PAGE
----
In fiery blog post, Clear the Bench dismisses ethics complaint as politics

Firebrand anti-tax Tea Party speaker and Clear the Bench Director Matt Arnold posted a broadside at the group’s website today in which he railed against a complaint filed by Colorado Ethics Watch Wednesday. Arnold wrote that the complaint was politically driven and somehow connected to the Supreme Court justices he is working to replace.

The blog was posted at 11:30 Wednesday night and titled “Colorado Ethics Watch Attack on Clear The Bench Colorado Displays Desperation, Shows Colorado Supreme Court Majority Running Scared.”

“The attack was not unexpected,” Arnold wrote, “because CEW is well known as an organization dedicated to filing nuisance complaints against non-Leftist organizations, candidates, & causes (and, interestingly, giving cover to left-wing groups)…”

Clear The Bench Colorado received word earlier today of a politically-motivated and baseless complaint filed against it by the so-called “Colorado Ethics Watch”. CEW (rhymes with “sue”) is well aware of the fact that Clear The Bench Colorado followed the guidance of the Colorado Office of Secretary of State in filing as an Issue Committee; the complaint is a cheap political stunt without legal merit….

Now, CEW is attempting to change the rules in the middle of the game – just when the other side is driving to the goal.

While we appreciate CEW keeping Clear The Bench Colorado before the voters for their critical consideration of the Court’s political maneuvers, we expect that the political complaint filed by the self-styled “Colorado Ethics Watch” will be dismissed expeditiously.

Now more than ever – stand with Clear The Bench Colorado in defense of your constitutional rights. Exercise your right to vote “NO” on the 4 ‘unjust justices’ of the Colorado Supreme Court’s “Mullarkey Majority” (Justices Michael Bender, Alex Martinez, Nancy Rice, and Chief Justice Mary Mullarkey) who need YOUR approval to continue taking away your constitutional rights: your right to vote on tax increases, your right to defend your home or business from against eminent domain abuse, your right to fair representation in government, and your right to enjoy the benefits of the rule of law, instead of suffering under rule by activist, agenda-driven “justices.” Support Clear The Bench Colorado with your comments (Sound Off!) and your contributions – and vote “NO” on retaining these unjust justices on the bench for another 10-year term!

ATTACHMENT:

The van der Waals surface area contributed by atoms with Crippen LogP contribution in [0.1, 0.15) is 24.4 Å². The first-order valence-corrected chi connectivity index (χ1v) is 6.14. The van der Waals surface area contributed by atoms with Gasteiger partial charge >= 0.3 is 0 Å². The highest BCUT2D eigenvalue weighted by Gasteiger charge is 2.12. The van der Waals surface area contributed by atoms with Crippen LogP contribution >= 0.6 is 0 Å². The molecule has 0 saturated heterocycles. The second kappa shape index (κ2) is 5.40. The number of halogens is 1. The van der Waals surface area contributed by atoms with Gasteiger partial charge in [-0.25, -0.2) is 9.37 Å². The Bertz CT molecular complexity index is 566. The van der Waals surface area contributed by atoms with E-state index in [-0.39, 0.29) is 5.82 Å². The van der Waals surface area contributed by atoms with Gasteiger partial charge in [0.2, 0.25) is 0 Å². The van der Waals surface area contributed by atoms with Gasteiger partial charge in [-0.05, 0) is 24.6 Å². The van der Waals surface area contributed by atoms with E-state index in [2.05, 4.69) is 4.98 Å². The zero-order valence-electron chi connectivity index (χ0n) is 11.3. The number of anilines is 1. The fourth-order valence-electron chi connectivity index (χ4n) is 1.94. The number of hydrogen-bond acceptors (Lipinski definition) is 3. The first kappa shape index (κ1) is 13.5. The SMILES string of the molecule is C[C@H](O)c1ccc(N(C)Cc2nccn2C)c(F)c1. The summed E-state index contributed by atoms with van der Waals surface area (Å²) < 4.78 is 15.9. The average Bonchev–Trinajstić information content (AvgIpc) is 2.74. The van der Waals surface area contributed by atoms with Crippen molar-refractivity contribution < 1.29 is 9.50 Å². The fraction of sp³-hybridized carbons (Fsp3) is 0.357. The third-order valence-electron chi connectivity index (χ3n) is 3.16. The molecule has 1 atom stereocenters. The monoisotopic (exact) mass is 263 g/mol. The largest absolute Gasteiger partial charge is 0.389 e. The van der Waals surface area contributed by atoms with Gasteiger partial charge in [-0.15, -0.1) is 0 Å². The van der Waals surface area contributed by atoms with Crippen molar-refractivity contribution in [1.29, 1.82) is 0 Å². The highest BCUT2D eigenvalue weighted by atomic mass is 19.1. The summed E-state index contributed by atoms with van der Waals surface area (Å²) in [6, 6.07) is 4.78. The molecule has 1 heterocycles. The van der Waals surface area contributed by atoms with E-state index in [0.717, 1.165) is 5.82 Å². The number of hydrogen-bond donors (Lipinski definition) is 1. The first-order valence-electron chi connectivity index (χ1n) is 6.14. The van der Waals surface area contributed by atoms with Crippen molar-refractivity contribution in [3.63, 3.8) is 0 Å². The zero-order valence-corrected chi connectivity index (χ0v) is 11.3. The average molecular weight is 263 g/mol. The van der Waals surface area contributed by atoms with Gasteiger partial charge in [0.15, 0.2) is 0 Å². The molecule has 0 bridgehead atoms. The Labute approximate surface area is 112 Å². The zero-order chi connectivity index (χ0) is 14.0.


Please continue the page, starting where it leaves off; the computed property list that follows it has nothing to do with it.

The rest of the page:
Clear the Bench exists exclusively to call on voters to “Ditch the Mullarkey Majority” by electing not to retain Justices Bender, Martinez, Rice and Mullarkey. Clear the Bench argues that the justices have acted against the constitution, mainly the Taxpayer’s Bill of Rights, in ruling it was legal for lawmakers to pass a Mill Levy Tax Freeze to keep taxes at a higher rate to pay for education, for example, and ruled similarly on a “re-definition” that turned taxes into fees to make them easier to pass.

Colorado Ethics Watch says Clear the Bench has been mis-categorized as a political issue committee by the Secretary of State and so can raise uncapped donations. In fact, says Ethics Watch Director Luis Toro, Clear the Bench is working not to promote any issue but to simply target elected officials. But Coloradans have voted to try keep money out of judicial elections so that the work of judge can not be tainted by big donors, he said.

A cursory reading suggests raising money to target the “Mullarkey Majority” goes against the spirit, at least, if not the letter of Amendment 27 (pdf), passed by Colorado voters in 2004. It specifically refers to judges as candidates and aims to limit money flowing into the judge retention process.

From the amendment:

The people of the state of Colorado hereby find and declare that large campaign contributions to political candidates create the potential for corruption and the appearance of corruption; that large campaign contributions made to influence election outcomes allow wealthy individuals, corporations, and special interest groups to exercise a disproportionate level of influence over the political process; that the rising costs of campaigning for political office prevent qualified citizens from running for political office…

“Candidate” also includes a judge or justice of any court of record who seeks to be retained in office pursuant to the provisions of section 25 of article VI. A person is a candidate for election if the person has publicly announced an intention to seek election to public office or retention of a judicial office and thereafter has received a contribution or made an expenditure in support of the candidacy.

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